Elephants Are Being Skinned To Make Bracelets To Cure Illness In China

By Jess Murray Truth Theory

Despite the news earlier this week that the UK government are discussing a full ivory ban, there are still many other factors at play that are decreasing the populations of elephants in the wild. As well as elephants being slaughtered for their ivory tusks, they are also currently being killed for their skin in other parts of the world.

A record number of Asian elephants are losing their lives to cater for a fashion trend that uses their skin to make jewellery, including bracelets and necklaces, according to recent reports. Monica Wrobel, who is the Head of Conservation at wildlife charity Elephant Family, said, “These elephants were killed to order. The herd were tracked, slaughtered, and every bit of skin taken.”

Officials find remains of an elephant that has been skinned

The skin of the elephant is removed from the body soon after it has been killed, often by a poison dart. The skin is then polished and made into beads that are blood-red in colour, and sold as jewellery pieces for up to £75 each. The cause behind this trend is an Asian belief that these beads can ward off illnesses.

The skin is polished and made into blood-red beads, which are sold as bracelets and necklaces at up to £75 each

Whilst these elephants are currently being killed in Myanmar, the skin is being smuggled to Xishuangbanna, in South West China, where the demand currently lies. Investigators have also discovered that the bracelets are being sold widely on Chinese websites.

Last week Environment Secretary Michael Gove announced plans to ban all ivory sales in the UK, in an attempt to help save elephants across the globe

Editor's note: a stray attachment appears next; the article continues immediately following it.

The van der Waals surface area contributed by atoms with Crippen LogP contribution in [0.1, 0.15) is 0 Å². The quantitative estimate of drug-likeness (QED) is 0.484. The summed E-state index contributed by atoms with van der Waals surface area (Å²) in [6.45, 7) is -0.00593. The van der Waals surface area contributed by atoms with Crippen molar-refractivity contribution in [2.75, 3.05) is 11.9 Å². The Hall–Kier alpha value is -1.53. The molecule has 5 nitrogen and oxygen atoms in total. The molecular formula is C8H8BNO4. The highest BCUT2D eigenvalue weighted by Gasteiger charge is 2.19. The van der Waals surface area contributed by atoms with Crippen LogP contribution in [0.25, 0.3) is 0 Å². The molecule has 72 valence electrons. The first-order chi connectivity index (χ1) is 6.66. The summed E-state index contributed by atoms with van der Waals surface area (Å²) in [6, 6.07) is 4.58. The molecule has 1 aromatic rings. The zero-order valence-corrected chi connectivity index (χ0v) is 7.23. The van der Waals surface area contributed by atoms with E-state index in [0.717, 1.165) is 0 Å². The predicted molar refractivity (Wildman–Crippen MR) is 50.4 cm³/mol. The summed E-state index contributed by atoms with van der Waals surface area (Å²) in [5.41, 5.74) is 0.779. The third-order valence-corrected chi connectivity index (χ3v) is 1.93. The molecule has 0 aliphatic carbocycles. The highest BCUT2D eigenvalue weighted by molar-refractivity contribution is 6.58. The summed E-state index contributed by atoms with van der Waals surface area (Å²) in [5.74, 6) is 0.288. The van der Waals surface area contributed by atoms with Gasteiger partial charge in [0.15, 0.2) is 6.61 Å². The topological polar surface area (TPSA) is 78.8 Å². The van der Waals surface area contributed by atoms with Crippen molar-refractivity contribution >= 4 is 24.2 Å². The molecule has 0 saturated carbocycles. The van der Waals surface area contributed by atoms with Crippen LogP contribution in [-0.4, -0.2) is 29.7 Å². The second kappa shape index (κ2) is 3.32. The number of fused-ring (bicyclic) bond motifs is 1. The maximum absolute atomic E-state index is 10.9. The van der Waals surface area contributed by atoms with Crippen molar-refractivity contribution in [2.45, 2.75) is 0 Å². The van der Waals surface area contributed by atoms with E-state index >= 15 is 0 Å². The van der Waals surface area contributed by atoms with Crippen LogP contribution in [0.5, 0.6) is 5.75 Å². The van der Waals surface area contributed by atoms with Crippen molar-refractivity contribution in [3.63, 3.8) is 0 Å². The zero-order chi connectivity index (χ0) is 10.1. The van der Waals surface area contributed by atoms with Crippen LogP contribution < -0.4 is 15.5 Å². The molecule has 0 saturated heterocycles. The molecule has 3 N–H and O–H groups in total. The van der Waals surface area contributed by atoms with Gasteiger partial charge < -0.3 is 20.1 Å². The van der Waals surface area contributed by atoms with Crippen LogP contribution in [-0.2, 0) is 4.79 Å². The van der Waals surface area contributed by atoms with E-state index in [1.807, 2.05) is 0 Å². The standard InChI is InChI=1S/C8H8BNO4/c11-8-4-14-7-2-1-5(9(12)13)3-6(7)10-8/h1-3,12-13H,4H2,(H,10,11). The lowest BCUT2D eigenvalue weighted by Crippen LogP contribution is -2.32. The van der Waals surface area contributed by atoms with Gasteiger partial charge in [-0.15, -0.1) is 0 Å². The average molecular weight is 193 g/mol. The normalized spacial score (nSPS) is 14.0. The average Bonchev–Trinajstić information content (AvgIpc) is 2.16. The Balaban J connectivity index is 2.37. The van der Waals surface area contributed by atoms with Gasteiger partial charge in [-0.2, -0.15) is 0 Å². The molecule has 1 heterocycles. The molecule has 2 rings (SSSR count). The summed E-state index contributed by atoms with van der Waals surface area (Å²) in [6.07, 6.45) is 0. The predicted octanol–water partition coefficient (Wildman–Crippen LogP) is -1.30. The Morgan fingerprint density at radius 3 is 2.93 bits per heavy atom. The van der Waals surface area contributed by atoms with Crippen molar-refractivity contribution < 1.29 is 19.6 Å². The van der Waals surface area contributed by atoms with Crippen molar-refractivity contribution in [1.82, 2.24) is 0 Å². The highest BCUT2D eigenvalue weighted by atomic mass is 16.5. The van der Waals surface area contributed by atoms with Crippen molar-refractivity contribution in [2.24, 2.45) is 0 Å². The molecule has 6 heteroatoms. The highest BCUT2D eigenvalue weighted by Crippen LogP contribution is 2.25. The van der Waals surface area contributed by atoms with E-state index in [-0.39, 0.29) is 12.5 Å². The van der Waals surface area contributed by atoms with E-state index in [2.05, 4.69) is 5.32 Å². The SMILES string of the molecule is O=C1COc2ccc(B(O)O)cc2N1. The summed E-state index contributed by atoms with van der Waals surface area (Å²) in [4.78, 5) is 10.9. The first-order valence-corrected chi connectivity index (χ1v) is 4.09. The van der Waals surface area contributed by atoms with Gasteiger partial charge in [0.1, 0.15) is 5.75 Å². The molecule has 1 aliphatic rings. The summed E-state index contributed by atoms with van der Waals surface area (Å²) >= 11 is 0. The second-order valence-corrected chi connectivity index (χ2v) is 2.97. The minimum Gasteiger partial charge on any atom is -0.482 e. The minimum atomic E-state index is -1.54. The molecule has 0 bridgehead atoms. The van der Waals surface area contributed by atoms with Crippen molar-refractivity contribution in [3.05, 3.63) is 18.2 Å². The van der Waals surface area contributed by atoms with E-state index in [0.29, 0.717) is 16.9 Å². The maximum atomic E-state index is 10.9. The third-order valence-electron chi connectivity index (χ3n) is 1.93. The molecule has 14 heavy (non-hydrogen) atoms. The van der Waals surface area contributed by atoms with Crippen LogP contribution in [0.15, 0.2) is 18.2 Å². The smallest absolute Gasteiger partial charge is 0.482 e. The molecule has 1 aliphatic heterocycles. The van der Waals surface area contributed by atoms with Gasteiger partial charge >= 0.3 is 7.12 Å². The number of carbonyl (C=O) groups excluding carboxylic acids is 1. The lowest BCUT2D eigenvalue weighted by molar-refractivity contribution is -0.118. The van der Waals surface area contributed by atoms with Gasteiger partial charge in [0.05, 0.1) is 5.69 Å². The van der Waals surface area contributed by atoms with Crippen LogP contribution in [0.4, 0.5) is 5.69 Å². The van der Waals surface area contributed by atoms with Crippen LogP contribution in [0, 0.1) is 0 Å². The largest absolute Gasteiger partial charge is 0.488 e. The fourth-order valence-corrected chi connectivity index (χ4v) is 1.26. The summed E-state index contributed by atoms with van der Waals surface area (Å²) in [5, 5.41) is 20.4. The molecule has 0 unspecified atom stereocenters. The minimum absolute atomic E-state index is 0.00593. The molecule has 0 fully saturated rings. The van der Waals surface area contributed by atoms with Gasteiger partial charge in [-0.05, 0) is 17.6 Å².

During some investigations this year, up to 66 elephant trunks were seized in just one haul, and demand for the jewellery is simply increasing, meaning that there is a cruel incentive for even more elephants to be killed for their skin. Reports have since claimed that if this terrible trade continues to grow at its current rate, these elephants, which are already endangered, could be facing the brink of extinction within just two years.

In the past, Chinese medicine used elephant skin to ease stomach pains and in a paste for arthritic joints and diseased skin

Image Credit: Elephant Family / HANDOUT FROM WWF

I am Jess Murray, wildlife conservationist, photographer and writer. Follow my Facebook page and Instagram account to be part of the journey. I like to document the natural world and create awareness through my writing so that your future can be sustainable and positive.

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